Avoid falling victim to an increasingly common card machine scam

The growing threat of the distraction fraud costing business owners thousands

With fraud an increasing threat to UK businesses, criminals are finding innovative ways to commit scams, often in broad daylight. An increasingly common type of fraud we’ve recently encountered involves scammers distracting shop merchants, whilst an accomplice seizes the card machine and authorises a refund to their own bank cards before returning the machine to the shop counter; it is only later that businesses are realising that they’ve fallen victim to this crime.

On February 28th 2019, Edna’s Kitchen in Bristol was targeted by a group of men who took GBP2,500 through the card machine whilst another distracted the staff. Only days later, also in Bristol, Amit Kriplani, owner of Café Revival, claims that two men used this technique to refund themselves GBP5,400 after ordering a coffee and cake. When interviewed by the Bristol Post, Mr Kriplani said:

“One of the men was distracting staff, asking about the syrups, the teas and the cookies. In the space of two minutes, the other one had the card machine and made six £900 refunds to an account.”

This particular form of cyber crime is seemingly growing in frequency across the UK, with attacks taking place in Nottinghamshire, Edinburgh and Aberdeen in 2019. In such cases, unfortunately card machine companies are not liable – with these scams causing crippling damage to small businesses’ profits. Taking this into account, it’s vital that owners keep a close eye on any card machines – ensuring they are out of reach of the public. Another method merchants can employ to minimise the risk involved is to retain control of the machine during transactions.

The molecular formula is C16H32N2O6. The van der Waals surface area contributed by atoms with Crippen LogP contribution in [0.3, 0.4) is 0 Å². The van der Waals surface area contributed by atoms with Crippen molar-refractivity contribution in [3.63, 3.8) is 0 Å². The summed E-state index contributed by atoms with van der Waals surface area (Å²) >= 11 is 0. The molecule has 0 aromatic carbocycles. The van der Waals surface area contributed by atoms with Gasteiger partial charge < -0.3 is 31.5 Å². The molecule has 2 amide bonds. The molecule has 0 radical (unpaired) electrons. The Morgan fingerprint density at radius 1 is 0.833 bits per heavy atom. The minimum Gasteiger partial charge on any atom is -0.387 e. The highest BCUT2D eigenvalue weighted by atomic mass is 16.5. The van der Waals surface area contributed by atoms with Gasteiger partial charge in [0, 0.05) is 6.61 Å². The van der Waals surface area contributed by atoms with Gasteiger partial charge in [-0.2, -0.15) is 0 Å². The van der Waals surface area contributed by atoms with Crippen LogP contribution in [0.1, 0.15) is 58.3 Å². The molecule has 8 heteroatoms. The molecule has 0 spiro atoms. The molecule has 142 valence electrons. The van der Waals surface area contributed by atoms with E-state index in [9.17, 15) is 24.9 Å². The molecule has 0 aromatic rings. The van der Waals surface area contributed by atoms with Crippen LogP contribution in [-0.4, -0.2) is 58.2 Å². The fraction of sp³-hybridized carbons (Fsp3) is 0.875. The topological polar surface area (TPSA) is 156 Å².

But even if I take precautions, what can I do to protect my business in the event of an attack like this?

Addressing this issue, our Cyber & Financial Lines Underwriting Manager Matt Drinkwater said:

“With crime getting more sophisticated as technology develops, it’s so important for business owners to be alert and aware of the scams they could fall victim to. 

“There are various preventative steps they can take. Always pay close attention when customers are paying by card, look out for signs of distraction techniques, and get peace of mind with insurance for protection if the worst happens.”

For brokers with SME clients, it’s important to educate on less obvious risks like these which could cause significant business interruption or, worse, permanent financial damage to a business if the right cyber policy is not in place.

For more information about our CyberSafe Insurance or cyber crime protection, contact your local NMU branch or our Cyber & Financial Lines Underwriting Manager, Matt Drinkwater.


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